I should add thanks to the New Kind of Book site for its two bookmaking roundups for some invaluable references that turned up a couple of these that were new to me.

Desktop Tools, Readers, Clippers, Transformers and Other Gadgets

Very briefly I’ll mention a number of other tools that are handy for the fledgling open textbook author to know about

  • sigil – an open source, cross-platform, desktop, WYSIWYG authoring tool for ePubs. Very handy to have to do clean up on some of the results from these other automated approaches I have mentioned. I don’t know that I would advocate authoring solely in sigil, but it is very handy to have.
  • e-cub – another free desktop authoring tool for ePubs. Not as powerful as sigil but it’s my go to when using other tools has failed – it seems to open anything I throw at it and is otherwise dependable.
  • calibre – in the earlier days, this was one of the only free desktop eBook tools around. It’s still worth installing, but I regularly find it borking on things and usually only turn to it when nothing else has worked.
  • Open Office eBook extension – In a pinch, authors could compose work in Open Office, the open source word processor, and export both as HTML/Mediawiki, ePub and print to PDF. It’s not ideal, but for a fast, cheap and easy way to get going, it’s worth knowing about.
  • GrabMyBooks epub creator browser extension – I like the idea of this partly because I am always advocating that people look at incorporating tools that fit into their existing workflow rather than tools that bolt on in addition to what they already do. That’s the main idea behind the Open Educator as DJ and Augmenting OER with Client-side Tools. This plugin lets you grab content as you surf the web and add it to a collection that can then be published as an ePub.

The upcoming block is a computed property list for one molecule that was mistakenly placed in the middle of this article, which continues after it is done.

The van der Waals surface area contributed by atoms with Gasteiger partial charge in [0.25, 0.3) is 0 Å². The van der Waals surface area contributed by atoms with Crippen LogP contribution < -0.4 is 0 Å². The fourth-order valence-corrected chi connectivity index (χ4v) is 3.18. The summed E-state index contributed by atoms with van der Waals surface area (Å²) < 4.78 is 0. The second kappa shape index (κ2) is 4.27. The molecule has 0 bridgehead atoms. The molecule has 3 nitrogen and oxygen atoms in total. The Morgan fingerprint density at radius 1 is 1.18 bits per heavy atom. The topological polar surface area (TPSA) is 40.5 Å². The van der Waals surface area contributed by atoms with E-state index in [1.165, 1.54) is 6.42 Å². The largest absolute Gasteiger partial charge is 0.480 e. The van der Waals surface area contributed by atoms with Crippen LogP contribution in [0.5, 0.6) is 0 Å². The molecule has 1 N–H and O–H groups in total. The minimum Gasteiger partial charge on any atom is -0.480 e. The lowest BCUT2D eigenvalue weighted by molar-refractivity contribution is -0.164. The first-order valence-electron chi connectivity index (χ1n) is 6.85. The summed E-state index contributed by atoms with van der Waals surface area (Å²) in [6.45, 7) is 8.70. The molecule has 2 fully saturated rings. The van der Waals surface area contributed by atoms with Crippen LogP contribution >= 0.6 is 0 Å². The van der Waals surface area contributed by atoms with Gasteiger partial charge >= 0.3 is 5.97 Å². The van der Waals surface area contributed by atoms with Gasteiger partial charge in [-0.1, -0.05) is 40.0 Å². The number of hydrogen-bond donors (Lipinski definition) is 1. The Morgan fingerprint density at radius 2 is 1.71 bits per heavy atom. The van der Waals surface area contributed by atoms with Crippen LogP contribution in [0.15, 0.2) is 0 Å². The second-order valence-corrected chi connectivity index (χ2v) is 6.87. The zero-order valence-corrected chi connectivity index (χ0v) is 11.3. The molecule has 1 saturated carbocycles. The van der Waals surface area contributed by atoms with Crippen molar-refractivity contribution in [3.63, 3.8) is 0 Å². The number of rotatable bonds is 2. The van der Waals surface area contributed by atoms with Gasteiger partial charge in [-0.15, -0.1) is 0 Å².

• ePub reader browser add-on – I love this add-on for Firefox because when I click on ePub links, this renders them right in my browser. Meaning I don’t need to use a special reader if I don’t want to, but also I can check to see if the book is really something I want to read before downloading it, synching it to my eReader, etc.

Additional Reading

Finally, a couple of recent reports and books that you may find useful in thinking about both book authoring but also the future of what we call “books.” The first is the just released JISC Digital Monograph Technical Landscape study which ultimately seems a much more thorough look at many of the issues I have tried to cover over the last 5 posts. If you are really interested in the topic of formats and tools, then you should spend the time to read it. The other is a free early edition (the first three chapters) of an in process book called Breaking the Page by Peter Meyers, who also maintains the above-mentioned “New Kind of Book” site. If the first three chapters are any indication, the finished book will be worth the wait, as Peter speculates on ways in which technology can improve and change the way we interact with books. The first three chapters deal with Browsing (think new forms of Table of Contents), Searching (think new forms of Indexes) and Navigating (what happens when linear isn’t the only dimension you can arrange things in). It is given me all sorts of ideas on how ebooks will transform in ways that still respect all of the useful things real physical books allow us to do.